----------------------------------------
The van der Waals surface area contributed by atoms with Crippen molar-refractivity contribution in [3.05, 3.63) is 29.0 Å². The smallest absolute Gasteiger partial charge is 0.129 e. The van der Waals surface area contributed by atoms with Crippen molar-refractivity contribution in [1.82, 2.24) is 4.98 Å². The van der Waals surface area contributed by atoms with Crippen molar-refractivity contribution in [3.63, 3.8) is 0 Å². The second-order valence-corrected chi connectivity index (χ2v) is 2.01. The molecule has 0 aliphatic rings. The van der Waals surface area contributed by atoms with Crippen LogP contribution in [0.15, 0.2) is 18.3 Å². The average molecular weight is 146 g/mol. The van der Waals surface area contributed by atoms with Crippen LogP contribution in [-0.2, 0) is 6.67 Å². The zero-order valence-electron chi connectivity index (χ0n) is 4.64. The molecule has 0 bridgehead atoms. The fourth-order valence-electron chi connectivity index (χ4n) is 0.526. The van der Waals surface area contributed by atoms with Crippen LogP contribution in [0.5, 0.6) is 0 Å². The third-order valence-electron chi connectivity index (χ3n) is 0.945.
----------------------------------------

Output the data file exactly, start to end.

The van der Waals surface area contributed by atoms with Crippen molar-refractivity contribution in [3.05, 3.63) is 29.0 Å². The smallest absolute Gasteiger partial charge is 0.129 e. The van der Waals surface area contributed by atoms with Crippen molar-refractivity contribution in [1.82, 2.24) is 4.98 Å². The van der Waals surface area contributed by atoms with Crippen molar-refractivity contribution in [3.63, 3.8) is 0 Å². The second-order valence-corrected chi connectivity index (χ2v) is 2.01. The molecule has 0 aliphatic rings. The van der Waals surface area contributed by atoms with Crippen LogP contribution in [0.15, 0.2) is 18.3 Å². The average molecular weight is 146 g/mol. The van der Waals surface area contributed by atoms with Crippen LogP contribution in [-0.2, 0) is 6.67 Å². The zero-order valence-electron chi connectivity index (χ0n) is 4.64. The molecule has 0 bridgehead atoms. The fourth-order valence-electron chi connectivity index (χ4n) is 0.526. The van der Waals surface area contributed by atoms with Crippen LogP contribution in [0.5, 0.6) is 0 Å². The third-order valence-electron chi connectivity index (χ3n) is 0.945.